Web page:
Editor’s Note: Mark Osler is a former federal prosecutor and currently holds the Robert and Marion Short Distinguished Chair in Law at the University of St. Thomas (MN). James Grotz is a financial adviser and branch manager of a national financial services firm branch office in Edina, Minnesota. His Central Registration Depository number (which can be used to look up his records) is 231116. The views expressed in this commentary belong to the author. View more opinions at CNN.
In an attempt to address the national outcry over police brutality, President Donald Trump signed an executive order last week that introduces very limited reforms. The order lays the foundation for a national database to track the use of excessive force, but only calls for police officers to be included when they are terminated, de-certified, convicted of a crime, or found liable in civil court. That’s remarkably timid — to be truly worthwhile, this database needs to be publicly available and include each police officer’s credentials, along with an extensive list of the disciplinary action and complaints he or she has faced. Fortunately, a good model exists: the strikingly transparent national database on the people who handle our financial investments.
Fifty years ago, Americans got fed up with the secrecy that protected crooked securities brokers — the people who buy and sell stocks and bonds. In response to federal and state pressure, regulators created a publicly available database that discloses the qualifications, complaints and disciplinary action against every broker in the United States, along with a broad array of financial planners, advisers and others. The new system made the track records of these securities brokers accessible to all. Why not do the same for every law enforcement officer in the United States?
Individual states cooperate with a nonprofit institution, the Financial Industry Regulatory Authority (FINRA), that works under the supervision of the US Securities and Exchange Commission, to ensure the database is updated and accurate. Everyone who enters the financial services industry must sign a standardized personal information form and agree to abide by the rules of their home state and the national regulatory scheme. They then become a part of the Central Registration Depository.
The depository currently has information on roughly 700,000 brokers/advisers and their firms. A central feature of the system is a disclosure website, which makes it easy for members of the public to search for their brokers or run a background check on prospective ones. This is the perfect model for a national police disclosure scheme.
After the police killed George Floyd in Minneapolis — just a few miles from where we both live — it was shocking to learn that Derek Chauvin, the officer who kneeled on Floyd’s neck for more than eight minutes, had 18 prior complaints against him, two of which led to disciplinary action. And even though the Minneapolis Police Department disclosed this information, it did not provide any additional details regarding the nature of those complaints. Even after the death of Floyd, Chauvin was protected by the secrecy that too often veils police records.
There are many reasons to make these disclosures public. Most obviously, it would allow the public to access important information which could reveal patterns of department-wide failures. Public access could also create political pressure to get rid of bad actors. And once those officers are removed, this public knowledge might keep them from getting another job that comes with a gun and a badge.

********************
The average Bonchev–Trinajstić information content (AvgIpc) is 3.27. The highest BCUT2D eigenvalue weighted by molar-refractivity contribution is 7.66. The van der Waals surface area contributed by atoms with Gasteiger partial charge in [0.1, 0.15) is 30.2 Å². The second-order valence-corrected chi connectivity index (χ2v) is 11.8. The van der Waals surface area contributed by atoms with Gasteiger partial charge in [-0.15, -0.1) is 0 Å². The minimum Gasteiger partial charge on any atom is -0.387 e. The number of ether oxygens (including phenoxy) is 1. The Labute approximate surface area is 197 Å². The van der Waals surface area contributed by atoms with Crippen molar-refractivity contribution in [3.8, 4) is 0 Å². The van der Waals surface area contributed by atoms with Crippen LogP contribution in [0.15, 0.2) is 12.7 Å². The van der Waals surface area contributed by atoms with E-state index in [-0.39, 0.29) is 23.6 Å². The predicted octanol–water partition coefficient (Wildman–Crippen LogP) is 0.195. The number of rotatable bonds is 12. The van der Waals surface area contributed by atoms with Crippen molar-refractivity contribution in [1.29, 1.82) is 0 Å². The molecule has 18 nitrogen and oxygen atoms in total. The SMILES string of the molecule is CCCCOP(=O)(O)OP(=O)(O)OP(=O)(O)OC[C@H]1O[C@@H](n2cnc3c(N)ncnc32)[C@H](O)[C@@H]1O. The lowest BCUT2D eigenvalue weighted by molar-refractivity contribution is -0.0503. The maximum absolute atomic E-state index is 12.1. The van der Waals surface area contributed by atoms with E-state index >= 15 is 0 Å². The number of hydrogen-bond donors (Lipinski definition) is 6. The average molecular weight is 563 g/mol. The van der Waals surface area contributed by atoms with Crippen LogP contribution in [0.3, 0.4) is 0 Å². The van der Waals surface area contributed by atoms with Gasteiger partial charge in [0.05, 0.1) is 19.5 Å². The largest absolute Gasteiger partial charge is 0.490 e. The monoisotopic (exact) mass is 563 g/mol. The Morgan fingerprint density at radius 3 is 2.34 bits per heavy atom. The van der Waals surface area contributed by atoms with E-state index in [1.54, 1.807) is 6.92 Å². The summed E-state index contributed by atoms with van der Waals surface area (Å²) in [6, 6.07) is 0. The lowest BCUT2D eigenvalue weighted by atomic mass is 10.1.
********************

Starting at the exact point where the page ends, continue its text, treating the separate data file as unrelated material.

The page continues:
A database would also be a tremendous boon for both prosecutors and defense attorneys. For prosecutors, it would be easier to search the database and gather information on officers who have a bad track record, instead of relying on police departments to disclose it. A database would also benefit defense attorneys who are reliant on prosecutors for this information to properly cross-examine the officers during a trial.
Beyond Trump’s executive order, the movement toward disclosure is already underway. New York has repealed a notorious statute that had been used to bar the release of nearly all disciplinary information about police officers, and New Jersey is mandating that individual law enforcement agencies make officer disciplinary records public. That is only a partial step, though. A broad, national mechanism for disclosure is necessary to make this project meaningful, both because police brutality occurs nationwide and because disgraced officers often shuffle between jurisdictions.
This disclosure system is only one small part of the bevy of reforms we will need to implement if policing is to be remade into something that truly earns the respect of our nation — and the trust of our minority communities. But it’s an important start, since transparency pierces the veil of secrecy that is one of the most dangerous aspects of police culture.
Of course, police unions will surely howl at any such requirement: They will complain about loss of privacy and point to the potential for abuse. But this can be addressed by creating a database that does not include any personal information (such as an officer’s address) and developing a system that prevents frivolous complaints from muddying the database. Securities brokers who are listed in the Central Registration Depository, for example, can file arbitration claims and ask that certain complaints be expunged.
As a whole, objections to police disclosure fall flat when we consider what is required of security brokers and other people who work in financial services. These regulations are meant to protect our investments. Certainly, the protection of life from police violence is more important than our 401(k), and police officers can handle the same regulations as the people who manage their retirement funds.